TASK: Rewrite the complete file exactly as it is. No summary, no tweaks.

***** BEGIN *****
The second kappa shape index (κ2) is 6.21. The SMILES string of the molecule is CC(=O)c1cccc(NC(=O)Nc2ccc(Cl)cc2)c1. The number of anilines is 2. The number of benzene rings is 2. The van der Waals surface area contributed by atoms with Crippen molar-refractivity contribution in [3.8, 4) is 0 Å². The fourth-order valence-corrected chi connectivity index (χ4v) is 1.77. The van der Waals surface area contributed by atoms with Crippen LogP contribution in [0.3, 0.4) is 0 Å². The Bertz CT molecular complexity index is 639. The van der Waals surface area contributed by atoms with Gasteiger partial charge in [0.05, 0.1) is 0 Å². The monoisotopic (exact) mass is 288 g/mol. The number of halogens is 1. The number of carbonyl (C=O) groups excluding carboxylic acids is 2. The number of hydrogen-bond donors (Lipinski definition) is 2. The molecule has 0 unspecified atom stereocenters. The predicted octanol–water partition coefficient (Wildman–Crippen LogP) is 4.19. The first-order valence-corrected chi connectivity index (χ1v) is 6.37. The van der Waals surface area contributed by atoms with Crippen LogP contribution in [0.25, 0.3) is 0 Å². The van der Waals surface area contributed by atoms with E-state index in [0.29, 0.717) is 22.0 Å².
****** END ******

The second kappa shape index (κ2) is 6.21. The SMILES string of the molecule is CC(=O)c1cccc(NC(=O)Nc2ccc(Cl)cc2)c1. The number of anilines is 2. The number of benzene rings is 2. The van der Waals surface area contributed by atoms with Crippen molar-refractivity contribution in [3.8, 4) is 0 Å². The fourth-order valence-corrected chi connectivity index (χ4v) is 1.77. The van der Waals surface area contributed by atoms with Crippen LogP contribution in [0.3, 0.4) is 0 Å². The Bertz CT molecular complexity index is 639. The van der Waals surface area contributed by atoms with Gasteiger partial charge in [0.05, 0.1) is 0 Å². The monoisotopic (exact) mass is 288 g/mol. The number of halogens is 1. The number of carbonyl (C=O) groups excluding carboxylic acids is 2. The number of hydrogen-bond donors (Lipinski definition) is 2. The molecule has 0 unspecified atom stereocenters. The predicted octanol–water partition coefficient (Wildman–Crippen LogP) is 4.19. The first-order valence-corrected chi connectivity index (χ1v) is 6.37. The van der Waals surface area contributed by atoms with Crippen LogP contribution in [0.25, 0.3) is 0 Å². The van der Waals surface area contributed by atoms with E-state index in [0.29, 0.717) is 22.0 Å².